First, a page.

Durante el tiempo en que el espacio público ha existido, las mujeres y las personas LGBT han tratado de “ocuparlo” de manera segura – preocupantemente con muy poco éxito. Los comentarios de acoso, los tocamientos, la exposición de genitales y la violación son una realidad cotidiana y global para las mujeres y las personas LGBT. Con demasiada frecuencia, estas injusticias se atienden con poca o ninguna respuesta, consideradas simplemente como “el precio a pagar” por ser mujer, trans o gay en público. Como partidarios del movimiento “Ocupa”, creemos que un mundo donde todas las personas tienen derecho a ocupar el espacio público con seguridad no sólo es posible – si no que es esencial para construir un movimiento fuerte y duradero.
No es ningún secreto que el 1% de Wall Street que destruyó nuestra economía es de manera desproporcionada heterosexual y masculina, a pesar de numerosos estudios que demuestran las organizaciones que menos reflejan al 99%, tienen menor eficacia. A medida que aceleramos el ritmo del cambio social, debemos tener cuidado de no repetir los errores de Wall Street. El mensaje es claro: equidad significa impacto.

Pero para que las mujeres y las personas LGBT puedan participar igualitariamente en el movimiento “Ocupa”, debemos estar seguros y seguras en los espacios ocupados. Sabemos que el acoso y las violaciones ocurren en todas partes — y que el movimiento “Ocupa” no es más inmune a él que los parques y estacionamientos de nuestra nación — pero también sabemos que un movimiento donde las mujeres y las personas LGBT no están seguras no es un movimiento sirve a los intereses del 99%.

En solidaridad con quienes ya están trabajando en cada movilización para crear espacios más seguros, Hollaback Internacional en conjunto con otras 25+ organizaciones está haciendo un llamado a todas las Asambleas Generales del Movimiento “Ocupa” a adoptar principios básicos de solidaridad de anti-acoso y anti-abuso. Para hacer realidad estos principios dentro del movimiento, hacemos un llamado a las Asambleas Generales en cada ciudad para empoderar a las mujeres y los y las ocupantes LGBT con el tiempo, el espacio y los recursos necesarios para asegurar que cada espacio ocupado sea un lugar seguro.

Si tu organización apoya la convocatoria de los espacios más seguros, por favor, envía un correo electrónico a o a para que se te añada a la lista de firmantes. Si conoces a otros grupos que aún no se han sumado a este llamado a la acción, por favor ponte en contacto con ellos y pídeles que se unan a nosotrxs. ¡Vamos a trabajar juntxs para hacer un mundo más seguro para todxs!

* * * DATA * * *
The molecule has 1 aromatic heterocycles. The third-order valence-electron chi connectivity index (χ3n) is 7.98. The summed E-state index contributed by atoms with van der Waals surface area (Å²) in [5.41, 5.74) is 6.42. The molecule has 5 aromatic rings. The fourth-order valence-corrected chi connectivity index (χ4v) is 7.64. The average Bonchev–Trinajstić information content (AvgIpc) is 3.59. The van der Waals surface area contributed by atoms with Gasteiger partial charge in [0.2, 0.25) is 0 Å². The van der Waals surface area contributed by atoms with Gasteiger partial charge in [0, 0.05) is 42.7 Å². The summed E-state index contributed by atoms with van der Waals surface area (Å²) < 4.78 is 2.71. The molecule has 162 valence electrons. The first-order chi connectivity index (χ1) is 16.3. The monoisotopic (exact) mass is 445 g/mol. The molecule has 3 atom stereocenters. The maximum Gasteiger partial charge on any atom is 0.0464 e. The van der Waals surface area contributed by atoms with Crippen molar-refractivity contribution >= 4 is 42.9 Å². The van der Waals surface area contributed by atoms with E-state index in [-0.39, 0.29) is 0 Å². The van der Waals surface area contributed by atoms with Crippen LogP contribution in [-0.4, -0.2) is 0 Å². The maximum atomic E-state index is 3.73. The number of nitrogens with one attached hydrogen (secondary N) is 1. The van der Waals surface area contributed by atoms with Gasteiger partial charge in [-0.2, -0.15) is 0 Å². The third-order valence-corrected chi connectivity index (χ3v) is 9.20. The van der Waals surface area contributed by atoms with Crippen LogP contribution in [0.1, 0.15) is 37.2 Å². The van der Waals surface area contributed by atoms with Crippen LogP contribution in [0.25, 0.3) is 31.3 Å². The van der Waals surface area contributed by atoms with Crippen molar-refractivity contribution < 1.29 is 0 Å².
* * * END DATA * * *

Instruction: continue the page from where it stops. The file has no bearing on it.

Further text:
“Asking For It”: PSA by Temple University Sophomore Kara Lieff


Second year Film and Media Arts and Women’s Studies student at Temple University, Kara Lieff, originally produced the short film for a class to highlight the common misconception of a direct correlation between a woman’s choice of clothing and her sexual availability. Lieff gave this background information to street harassment blog Stop Street Harassment:

“‘Asking For It’ was made for those who believe that there is a definitive connection between a woman’s clothing choice and her sexual availability. Many people think that women who dress a certain way are asking to be, or wouldn’t mind being, bothered, but this satirical take on street harassment shows that what a women really wants does not coincide with her attire.

This video was created for a class, and the assignment was to make a video that would get viewers to accomplish a certain action. I knew that I wanted my video to be a conversation starter – for my viewers to discuss street harassment, their experiences, why it happens, who is to blame, and what can be done to combat this problem. By featuring college-aged adults, I especially hope to reach out to my peers early on.

Street harassment is a huge problem, and any method used – whether it be talking back, writing, art, or videos – to fight back is a step in the right direction.”